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FeatureFlags allow Launchpad's configuration to be changed while it's running, and for particular features or behaviours to be exposed to only a subset of users or requests.

See also:

  * [[TestingWithFeatureFlags]]
  * [[LEP/FeatureFlags]]
<<TableOfContents(2)>>

= Feature Flags =
'''FeatureFlags allow Launchpad's configuration to be changed while it's running, and for particular features or behaviours to be exposed to only a subset of users or requests.'''

== Key points ==

 * Guard new potentially-dangerous or controversial features by a flag.
 * Make sure the documentation is clear enough to make sense to a LOSA in a high-pressure situation; '''don't assume''' they will be familiar with the detailed implementation of the feature.

== Scenarios ==

 * Dark launches (aka embargoes: land code first, turn it on later)
 * Closed betas
 * Scram switches (eg "omg daily builds are killing us, make it stop")
 * Soft/slow launch (let just a few users use it and see what happens)
 * Site-wide notification
 * Show an 'alpha', 'beta' or 'new!' badge next to a UI control, then later turn it off without a new rollout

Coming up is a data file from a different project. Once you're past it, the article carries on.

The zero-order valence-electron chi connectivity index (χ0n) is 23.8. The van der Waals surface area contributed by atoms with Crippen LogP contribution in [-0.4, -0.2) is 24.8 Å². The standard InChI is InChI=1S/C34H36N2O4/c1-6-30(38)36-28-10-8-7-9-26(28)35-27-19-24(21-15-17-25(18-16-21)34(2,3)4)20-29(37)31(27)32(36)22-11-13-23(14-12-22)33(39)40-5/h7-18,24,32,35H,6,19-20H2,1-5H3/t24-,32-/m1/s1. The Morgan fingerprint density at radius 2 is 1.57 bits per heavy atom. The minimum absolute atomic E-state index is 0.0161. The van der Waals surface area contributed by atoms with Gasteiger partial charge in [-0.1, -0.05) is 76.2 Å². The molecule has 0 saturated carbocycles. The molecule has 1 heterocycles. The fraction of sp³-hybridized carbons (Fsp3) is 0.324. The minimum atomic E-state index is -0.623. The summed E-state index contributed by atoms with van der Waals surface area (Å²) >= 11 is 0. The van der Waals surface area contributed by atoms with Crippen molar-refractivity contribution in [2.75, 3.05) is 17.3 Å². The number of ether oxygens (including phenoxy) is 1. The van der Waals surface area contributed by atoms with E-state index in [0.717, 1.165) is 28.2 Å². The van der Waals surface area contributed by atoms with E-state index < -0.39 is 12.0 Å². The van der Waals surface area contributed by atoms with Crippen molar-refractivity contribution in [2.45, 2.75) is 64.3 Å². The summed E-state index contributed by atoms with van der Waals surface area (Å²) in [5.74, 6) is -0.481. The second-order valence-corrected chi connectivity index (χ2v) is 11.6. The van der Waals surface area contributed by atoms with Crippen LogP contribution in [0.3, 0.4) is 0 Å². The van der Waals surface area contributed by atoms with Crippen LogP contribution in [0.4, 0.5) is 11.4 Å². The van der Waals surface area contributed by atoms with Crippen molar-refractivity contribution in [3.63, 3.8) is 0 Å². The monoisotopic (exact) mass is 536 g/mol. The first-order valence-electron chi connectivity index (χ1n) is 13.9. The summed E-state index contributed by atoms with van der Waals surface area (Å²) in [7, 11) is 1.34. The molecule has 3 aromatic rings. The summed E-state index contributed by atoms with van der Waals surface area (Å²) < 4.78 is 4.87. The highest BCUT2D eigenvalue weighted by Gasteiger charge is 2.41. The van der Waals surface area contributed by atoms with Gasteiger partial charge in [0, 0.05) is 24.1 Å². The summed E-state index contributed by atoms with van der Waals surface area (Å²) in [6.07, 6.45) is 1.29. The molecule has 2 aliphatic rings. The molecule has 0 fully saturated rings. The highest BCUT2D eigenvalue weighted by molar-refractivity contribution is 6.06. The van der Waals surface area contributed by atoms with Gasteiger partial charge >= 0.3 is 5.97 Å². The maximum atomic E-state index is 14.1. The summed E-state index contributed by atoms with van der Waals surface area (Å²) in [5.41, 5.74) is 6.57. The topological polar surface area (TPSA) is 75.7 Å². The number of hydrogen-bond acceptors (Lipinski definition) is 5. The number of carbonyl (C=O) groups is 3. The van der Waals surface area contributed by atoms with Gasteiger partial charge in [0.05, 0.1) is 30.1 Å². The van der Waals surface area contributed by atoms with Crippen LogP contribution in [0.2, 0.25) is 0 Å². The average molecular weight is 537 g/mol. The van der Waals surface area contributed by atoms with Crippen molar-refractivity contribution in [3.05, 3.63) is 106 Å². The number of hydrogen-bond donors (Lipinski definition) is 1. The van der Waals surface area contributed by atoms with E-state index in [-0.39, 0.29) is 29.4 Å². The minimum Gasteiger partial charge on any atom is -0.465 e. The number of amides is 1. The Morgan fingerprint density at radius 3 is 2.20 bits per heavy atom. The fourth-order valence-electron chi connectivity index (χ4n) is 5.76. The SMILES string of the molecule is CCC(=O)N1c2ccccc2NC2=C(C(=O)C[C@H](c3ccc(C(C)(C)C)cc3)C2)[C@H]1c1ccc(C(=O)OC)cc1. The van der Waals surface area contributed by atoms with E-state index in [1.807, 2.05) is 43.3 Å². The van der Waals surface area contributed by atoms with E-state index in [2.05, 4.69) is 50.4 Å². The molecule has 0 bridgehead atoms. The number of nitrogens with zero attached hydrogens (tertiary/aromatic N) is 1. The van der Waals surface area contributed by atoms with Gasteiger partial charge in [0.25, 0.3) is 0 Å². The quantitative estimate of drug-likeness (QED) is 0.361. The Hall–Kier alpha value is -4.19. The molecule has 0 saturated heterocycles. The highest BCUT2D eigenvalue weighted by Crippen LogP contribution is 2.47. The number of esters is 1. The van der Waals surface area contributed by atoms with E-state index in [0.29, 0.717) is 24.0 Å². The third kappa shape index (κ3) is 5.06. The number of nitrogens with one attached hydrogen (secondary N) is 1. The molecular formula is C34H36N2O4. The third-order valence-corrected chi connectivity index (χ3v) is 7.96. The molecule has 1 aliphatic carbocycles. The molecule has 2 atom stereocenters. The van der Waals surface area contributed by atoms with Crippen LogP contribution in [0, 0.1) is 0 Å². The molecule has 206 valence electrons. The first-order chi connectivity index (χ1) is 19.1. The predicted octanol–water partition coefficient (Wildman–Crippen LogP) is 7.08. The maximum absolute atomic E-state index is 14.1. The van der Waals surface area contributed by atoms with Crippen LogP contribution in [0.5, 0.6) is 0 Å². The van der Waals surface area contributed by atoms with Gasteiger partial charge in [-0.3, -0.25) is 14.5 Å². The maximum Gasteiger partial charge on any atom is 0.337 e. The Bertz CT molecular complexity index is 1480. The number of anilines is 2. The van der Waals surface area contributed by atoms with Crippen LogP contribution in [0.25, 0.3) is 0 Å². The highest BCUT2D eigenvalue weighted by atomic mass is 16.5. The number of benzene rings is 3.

* Show developer-oriented UI only to developers (eg the query count)
 * Control page timeouts (or other resource limits) either per page id, or per user group
 * Set resource limits (eg address space cap) for jobs.

== Concepts ==

A '''feature flag''' has a string name, and has a dynamically-determined value within a particular context such as a web or api request. The value in that context depends on determining which '''scopes''' are relevant to the context, and what '''rules''' exist for that flag and scopes. The rules are totally ordered and the highest-prority rule determines the relevant value.

Flags values are strings; or if no value is specified, `None`. (If an empty value is specified, the flag's value is the empty string).

For a list of available flags and scopes see https://launchpad.net/+feature-info


== Priority ==